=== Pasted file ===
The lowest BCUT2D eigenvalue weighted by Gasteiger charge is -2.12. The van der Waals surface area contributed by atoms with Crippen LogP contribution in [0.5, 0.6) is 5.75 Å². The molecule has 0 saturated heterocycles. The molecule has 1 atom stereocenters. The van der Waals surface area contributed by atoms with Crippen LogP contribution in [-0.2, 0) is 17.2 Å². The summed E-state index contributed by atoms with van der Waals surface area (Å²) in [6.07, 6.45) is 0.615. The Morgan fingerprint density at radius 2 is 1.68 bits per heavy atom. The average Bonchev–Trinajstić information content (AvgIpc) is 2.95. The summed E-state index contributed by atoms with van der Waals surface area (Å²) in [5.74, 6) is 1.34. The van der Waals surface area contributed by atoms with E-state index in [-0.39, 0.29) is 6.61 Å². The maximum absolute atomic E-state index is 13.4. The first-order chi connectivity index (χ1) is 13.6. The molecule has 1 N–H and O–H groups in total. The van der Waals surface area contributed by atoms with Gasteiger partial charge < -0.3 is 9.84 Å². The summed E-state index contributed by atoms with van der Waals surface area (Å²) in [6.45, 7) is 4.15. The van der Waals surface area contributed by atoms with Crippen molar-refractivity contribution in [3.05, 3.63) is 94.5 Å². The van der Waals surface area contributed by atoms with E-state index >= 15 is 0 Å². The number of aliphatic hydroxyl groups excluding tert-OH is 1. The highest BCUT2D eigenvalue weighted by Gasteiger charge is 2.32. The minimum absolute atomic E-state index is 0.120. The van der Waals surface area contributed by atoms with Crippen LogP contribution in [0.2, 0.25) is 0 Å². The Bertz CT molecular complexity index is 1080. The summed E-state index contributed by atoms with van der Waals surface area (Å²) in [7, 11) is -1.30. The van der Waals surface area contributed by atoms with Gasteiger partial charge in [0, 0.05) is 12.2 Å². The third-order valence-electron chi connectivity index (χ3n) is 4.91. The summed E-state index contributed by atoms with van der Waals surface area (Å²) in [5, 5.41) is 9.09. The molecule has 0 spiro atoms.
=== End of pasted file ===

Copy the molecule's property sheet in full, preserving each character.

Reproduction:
The lowest BCUT2D eigenvalue weighted by Gasteiger charge is -2.12. The van der Waals surface area contributed by atoms with Crippen LogP contribution in [0.5, 0.6) is 5.75 Å². The molecule has 0 saturated heterocycles. The molecule has 1 atom stereocenters. The van der Waals surface area contributed by atoms with Crippen LogP contribution in [-0.2, 0) is 17.2 Å². The summed E-state index contributed by atoms with van der Waals surface area (Å²) in [6.07, 6.45) is 0.615. The Morgan fingerprint density at radius 2 is 1.68 bits per heavy atom. The average Bonchev–Trinajstić information content (AvgIpc) is 2.95. The summed E-state index contributed by atoms with van der Waals surface area (Å²) in [5.74, 6) is 1.34. The van der Waals surface area contributed by atoms with E-state index in [-0.39, 0.29) is 6.61 Å². The maximum absolute atomic E-state index is 13.4. The first-order chi connectivity index (χ1) is 13.6. The molecule has 1 N–H and O–H groups in total. The van der Waals surface area contributed by atoms with Gasteiger partial charge < -0.3 is 9.84 Å². The summed E-state index contributed by atoms with van der Waals surface area (Å²) in [6.45, 7) is 4.15. The van der Waals surface area contributed by atoms with Crippen molar-refractivity contribution in [3.05, 3.63) is 94.5 Å². The van der Waals surface area contributed by atoms with E-state index >= 15 is 0 Å². The number of aliphatic hydroxyl groups excluding tert-OH is 1. The highest BCUT2D eigenvalue weighted by Gasteiger charge is 2.32. The minimum absolute atomic E-state index is 0.120. The van der Waals surface area contributed by atoms with Crippen LogP contribution in [0.2, 0.25) is 0 Å². The Bertz CT molecular complexity index is 1080. The summed E-state index contributed by atoms with van der Waals surface area (Å²) in [7, 11) is -1.30. The van der Waals surface area contributed by atoms with Gasteiger partial charge in [0, 0.05) is 12.2 Å². The third-order valence-electron chi connectivity index (χ3n) is 4.91. The summed E-state index contributed by atoms with van der Waals surface area (Å²) in [5, 5.41) is 9.09. The molecule has 0 spiro atoms.